Your wedding day creates memories that last a lifetime. Unfortunately, those memories often come at a high price — and that price is on the rise. The average wedding cost has increased significantly in recent years, making it more difficult for couples to save enough money to pay for their dream weddings or other goals like buying a house.

To see if you can avoid spending too much on your wedding day without sacrificing what’s important to you, here’s a breakdown of the average cost of a wedding and what exactly goes into that amount. But don’t call a wedding planner just yet — before you start writing checks to vendors, make time to have an open and honest conversation with your partner about money.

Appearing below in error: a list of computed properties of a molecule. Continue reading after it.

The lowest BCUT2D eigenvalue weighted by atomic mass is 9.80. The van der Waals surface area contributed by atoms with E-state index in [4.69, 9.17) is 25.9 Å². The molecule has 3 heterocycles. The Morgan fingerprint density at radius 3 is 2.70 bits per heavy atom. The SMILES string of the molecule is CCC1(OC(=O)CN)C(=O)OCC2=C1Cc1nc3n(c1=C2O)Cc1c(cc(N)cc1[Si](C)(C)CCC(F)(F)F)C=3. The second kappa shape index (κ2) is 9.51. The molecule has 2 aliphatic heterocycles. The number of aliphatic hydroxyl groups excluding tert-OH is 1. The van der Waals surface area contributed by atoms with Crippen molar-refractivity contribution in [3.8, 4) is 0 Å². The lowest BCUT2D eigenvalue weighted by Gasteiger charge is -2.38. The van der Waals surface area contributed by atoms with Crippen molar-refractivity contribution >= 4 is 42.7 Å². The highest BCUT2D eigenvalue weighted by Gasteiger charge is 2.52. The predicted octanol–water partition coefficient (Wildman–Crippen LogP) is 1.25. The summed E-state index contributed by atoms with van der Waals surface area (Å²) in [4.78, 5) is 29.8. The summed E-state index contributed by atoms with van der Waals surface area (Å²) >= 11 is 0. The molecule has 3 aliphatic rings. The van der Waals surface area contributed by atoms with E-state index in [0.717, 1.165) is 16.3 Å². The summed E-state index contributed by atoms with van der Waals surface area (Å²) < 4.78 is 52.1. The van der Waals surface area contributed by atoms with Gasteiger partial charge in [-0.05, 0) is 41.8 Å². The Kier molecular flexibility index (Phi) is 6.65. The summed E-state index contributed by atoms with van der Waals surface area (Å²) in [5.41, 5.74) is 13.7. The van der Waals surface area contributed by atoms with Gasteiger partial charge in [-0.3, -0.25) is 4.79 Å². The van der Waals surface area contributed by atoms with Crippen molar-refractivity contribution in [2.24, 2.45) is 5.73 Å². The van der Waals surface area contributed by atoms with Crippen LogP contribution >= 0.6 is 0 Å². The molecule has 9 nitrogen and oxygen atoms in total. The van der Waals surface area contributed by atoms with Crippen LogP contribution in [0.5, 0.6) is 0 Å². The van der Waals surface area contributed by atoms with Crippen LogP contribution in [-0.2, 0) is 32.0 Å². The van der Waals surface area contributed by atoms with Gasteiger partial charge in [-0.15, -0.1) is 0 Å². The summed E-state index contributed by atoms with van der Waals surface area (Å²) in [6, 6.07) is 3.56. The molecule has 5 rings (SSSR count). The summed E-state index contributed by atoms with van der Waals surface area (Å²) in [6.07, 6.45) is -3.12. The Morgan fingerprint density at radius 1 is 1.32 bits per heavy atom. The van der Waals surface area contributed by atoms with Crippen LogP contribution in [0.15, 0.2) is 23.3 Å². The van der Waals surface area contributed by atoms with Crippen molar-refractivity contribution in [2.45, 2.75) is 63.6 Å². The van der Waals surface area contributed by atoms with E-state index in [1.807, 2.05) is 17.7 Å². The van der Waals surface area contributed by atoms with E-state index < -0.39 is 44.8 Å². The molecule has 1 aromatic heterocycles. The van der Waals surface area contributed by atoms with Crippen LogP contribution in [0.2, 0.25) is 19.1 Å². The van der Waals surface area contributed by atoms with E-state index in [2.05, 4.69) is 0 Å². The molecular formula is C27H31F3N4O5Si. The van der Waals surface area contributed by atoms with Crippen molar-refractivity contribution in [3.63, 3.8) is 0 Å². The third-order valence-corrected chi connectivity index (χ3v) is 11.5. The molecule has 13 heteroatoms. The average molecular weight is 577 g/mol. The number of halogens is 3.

If you and your significant other announced your engagement and are now preparing to tally the overall cost of your wedding, you might be shocked by the fact that the average cost of a wedding in the U.S. is equal to that of a brand-new car or a hefty down payment on a house.

According to a recent study, the average wedding cost was $35,329 in 2016, up from $32,641 in 2015 and $29,858 in 2013 — a $5,471 increase over three years. These costs, although high, don’t include honeymoon expenses, which could add several thousand dollars to the final price tag. Despite the higher cost for weddings, however, couples are inviting fewer guests. In 2016, the average wedding had 141 guests, down from 149 in 2009.

The truth is, a wedding doesn’t need to cost anywhere near $35,329 — a couple can cut wedding costs and still celebrate their nuptials in style.

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